Canadian and United States mayors from the Great Lakes and St. Lawrence Cities Initiative and Anishinabek Nation leadership have joined together to call for stricter rules for any new water withdrawals from the Great Lakes and St. Lawrence.

They are asking the Great Lakes and St. Lawrence Water Resources Council (Compact Council) and Regional Body to reconsider and defer the adoption of proposed changes to the procedures for reviewing requests for water withdrawals. The concerned parties noted the particular importance of doing so now with several newly elected Governors and Premiers in the region that have not yet had an opportunity to review the rules regarding withdrawals.

“Today, the Anishinabek Nation leadership is seeking to ensure that the Great Lakes and the St. Lawrence River are subject to stronger rules and improved accommodation and recognition of Anishinabek inherent rights, Aboriginal, and treaty rights where there is an interest within the scope of the Compact Council and Regional Body on water withdrawal,” said Anishinabek Nation Grand Council Chief Glen Hare. “Water is the Lifeblood of Mother Earth—we must do what we can to protect it.”

The mayors and the Anishinabek Nation entered a process of good faith discussions with the Compact Council through the last 14 months to improve the procedures and found the results disappointing. During the review period, the mayors and the Anishinabek Nation have said they sought to work collaboratively with the Compact Council and advised the Compact Council of several critical flaws contained in the existing procedures.

“As mayors in the Great Lakes St. Lawrence region, we demand stronger rules on new water withdrawals and the Compact Council’s proposed revisions need to be improved,” said Mayor of Collingwood, Ontario, Sandra Cooper, chair of the Great Lakes and St Lawrence Cities Initiative.

The parties said that the Compact Council ignored many of the concerns of the mayors, the Anishinabek Nation, and other concerned stakeholders in the Great Lakes region. Instead, they said, the Compact Council is seeking to push through revisions at their next meeting.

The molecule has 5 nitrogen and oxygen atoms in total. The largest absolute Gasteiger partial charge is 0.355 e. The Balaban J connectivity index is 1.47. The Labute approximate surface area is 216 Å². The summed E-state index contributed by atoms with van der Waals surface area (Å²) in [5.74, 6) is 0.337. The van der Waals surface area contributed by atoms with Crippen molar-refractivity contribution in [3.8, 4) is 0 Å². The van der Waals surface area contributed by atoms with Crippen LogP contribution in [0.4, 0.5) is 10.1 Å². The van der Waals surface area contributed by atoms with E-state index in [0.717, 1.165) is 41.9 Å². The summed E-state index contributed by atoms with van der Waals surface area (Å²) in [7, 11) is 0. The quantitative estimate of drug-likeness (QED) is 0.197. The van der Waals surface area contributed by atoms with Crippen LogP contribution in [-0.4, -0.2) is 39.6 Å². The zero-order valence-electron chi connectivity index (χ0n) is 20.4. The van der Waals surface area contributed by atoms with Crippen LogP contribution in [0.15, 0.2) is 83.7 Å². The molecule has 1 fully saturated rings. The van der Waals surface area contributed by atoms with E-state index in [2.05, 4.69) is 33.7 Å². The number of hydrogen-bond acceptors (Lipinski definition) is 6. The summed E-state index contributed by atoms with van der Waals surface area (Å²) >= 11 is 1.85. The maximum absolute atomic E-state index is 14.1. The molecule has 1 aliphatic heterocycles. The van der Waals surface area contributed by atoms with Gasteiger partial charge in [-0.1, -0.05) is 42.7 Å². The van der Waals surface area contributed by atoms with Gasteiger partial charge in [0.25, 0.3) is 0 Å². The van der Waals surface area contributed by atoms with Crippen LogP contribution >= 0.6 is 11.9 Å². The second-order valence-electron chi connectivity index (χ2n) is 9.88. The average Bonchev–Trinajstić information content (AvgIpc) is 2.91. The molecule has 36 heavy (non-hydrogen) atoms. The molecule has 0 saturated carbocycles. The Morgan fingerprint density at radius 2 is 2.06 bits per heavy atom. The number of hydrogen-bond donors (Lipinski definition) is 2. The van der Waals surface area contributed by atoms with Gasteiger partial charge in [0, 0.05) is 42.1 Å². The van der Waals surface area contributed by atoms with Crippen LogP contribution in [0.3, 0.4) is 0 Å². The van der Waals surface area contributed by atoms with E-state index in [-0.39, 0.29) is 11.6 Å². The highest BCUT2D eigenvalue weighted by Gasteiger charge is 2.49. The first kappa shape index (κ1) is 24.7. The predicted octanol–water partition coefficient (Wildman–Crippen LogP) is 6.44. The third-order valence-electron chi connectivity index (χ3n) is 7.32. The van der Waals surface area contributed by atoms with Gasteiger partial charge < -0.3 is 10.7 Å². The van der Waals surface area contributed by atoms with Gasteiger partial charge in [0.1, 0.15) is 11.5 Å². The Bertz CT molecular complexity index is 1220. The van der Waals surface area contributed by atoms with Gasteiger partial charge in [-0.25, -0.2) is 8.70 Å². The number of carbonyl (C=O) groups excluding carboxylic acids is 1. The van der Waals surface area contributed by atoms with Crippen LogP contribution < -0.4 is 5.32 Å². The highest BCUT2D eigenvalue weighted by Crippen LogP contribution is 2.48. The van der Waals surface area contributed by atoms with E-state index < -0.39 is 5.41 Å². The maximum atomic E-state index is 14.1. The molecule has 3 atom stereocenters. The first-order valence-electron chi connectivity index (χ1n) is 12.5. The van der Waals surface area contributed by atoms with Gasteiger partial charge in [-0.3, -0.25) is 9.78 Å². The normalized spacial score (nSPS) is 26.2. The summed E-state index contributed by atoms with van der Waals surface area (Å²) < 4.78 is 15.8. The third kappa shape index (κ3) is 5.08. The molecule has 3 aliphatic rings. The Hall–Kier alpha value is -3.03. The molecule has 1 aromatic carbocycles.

The mayors and the Anishinabek Nation shared two main concerns regarding the proposed procedures for reviewing diversion requests. The concerns are:

  1. The procedures should allow for increased stakeholder participation and information sharing during the review process. However, this is not the case with the new proposed rules. For example, the proposed rules do not require sufficient public participation in each of the areas of the Great Lakes-St. Lawrence region, thereby not allowing all voices to be heard; and
  2. The proposed procedures fail to correct many of the weaknesses in the Compact Council’s ability to properly review and enforce diversion requests. For example, the proposed procedures do not explicitly acknowledge the role that the Compact Council must play in helping to monitor and enforce an applicant’s compliance with a diversion request once the request has been approved.

There are other deficiencies in the proposed procedures that the mayors, the Anishinabek Nation, and other stakeholders have voiced concern over. Should the new rules be adopted as proposed, it would be a lost opportunity to increase protection for an important strategic resource and public engagement said the parties.

Canadian Water Summit

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